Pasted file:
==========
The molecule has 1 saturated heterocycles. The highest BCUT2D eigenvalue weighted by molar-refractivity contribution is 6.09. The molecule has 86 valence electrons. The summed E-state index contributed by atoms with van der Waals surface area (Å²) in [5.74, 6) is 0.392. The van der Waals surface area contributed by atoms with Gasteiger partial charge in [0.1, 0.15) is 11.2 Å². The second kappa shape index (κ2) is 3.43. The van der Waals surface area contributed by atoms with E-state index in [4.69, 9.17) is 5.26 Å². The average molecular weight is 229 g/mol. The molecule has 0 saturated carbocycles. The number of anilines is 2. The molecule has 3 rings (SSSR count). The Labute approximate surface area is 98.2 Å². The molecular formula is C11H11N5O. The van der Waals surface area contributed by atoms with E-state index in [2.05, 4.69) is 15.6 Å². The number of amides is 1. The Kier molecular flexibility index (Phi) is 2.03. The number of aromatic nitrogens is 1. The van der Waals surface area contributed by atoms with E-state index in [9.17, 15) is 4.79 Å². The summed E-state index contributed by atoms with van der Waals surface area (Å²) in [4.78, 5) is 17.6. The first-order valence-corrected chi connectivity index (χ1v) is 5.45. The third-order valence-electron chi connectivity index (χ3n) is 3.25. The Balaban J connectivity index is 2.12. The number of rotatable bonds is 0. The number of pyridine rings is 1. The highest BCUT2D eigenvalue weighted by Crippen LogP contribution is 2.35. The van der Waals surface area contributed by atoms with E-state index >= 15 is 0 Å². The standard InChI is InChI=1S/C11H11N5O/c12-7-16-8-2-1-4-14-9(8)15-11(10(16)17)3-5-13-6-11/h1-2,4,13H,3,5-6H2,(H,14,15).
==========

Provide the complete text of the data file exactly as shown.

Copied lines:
The molecule has 1 saturated heterocycles. The highest BCUT2D eigenvalue weighted by molar-refractivity contribution is 6.09. The molecule has 86 valence electrons. The summed E-state index contributed by atoms with van der Waals surface area (Å²) in [5.74, 6) is 0.392. The van der Waals surface area contributed by atoms with Gasteiger partial charge in [0.1, 0.15) is 11.2 Å². The second kappa shape index (κ2) is 3.43. The van der Waals surface area contributed by atoms with E-state index in [4.69, 9.17) is 5.26 Å². The average molecular weight is 229 g/mol. The molecule has 0 saturated carbocycles. The number of anilines is 2. The molecule has 3 rings (SSSR count). The Labute approximate surface area is 98.2 Å². The molecular formula is C11H11N5O. The van der Waals surface area contributed by atoms with E-state index in [2.05, 4.69) is 15.6 Å². The number of amides is 1. The Kier molecular flexibility index (Phi) is 2.03. The number of aromatic nitrogens is 1. The van der Waals surface area contributed by atoms with E-state index in [9.17, 15) is 4.79 Å². The summed E-state index contributed by atoms with van der Waals surface area (Å²) in [4.78, 5) is 17.6. The first-order valence-corrected chi connectivity index (χ1v) is 5.45. The third-order valence-electron chi connectivity index (χ3n) is 3.25. The Balaban J connectivity index is 2.12. The number of rotatable bonds is 0. The number of pyridine rings is 1. The highest BCUT2D eigenvalue weighted by Crippen LogP contribution is 2.35. The van der Waals surface area contributed by atoms with E-state index >= 15 is 0 Å². The standard InChI is InChI=1S/C11H11N5O/c12-7-16-8-2-1-4-14-9(8)15-11(10(16)17)3-5-13-6-11/h1-2,4,13H,3,5-6H2,(H,14,15).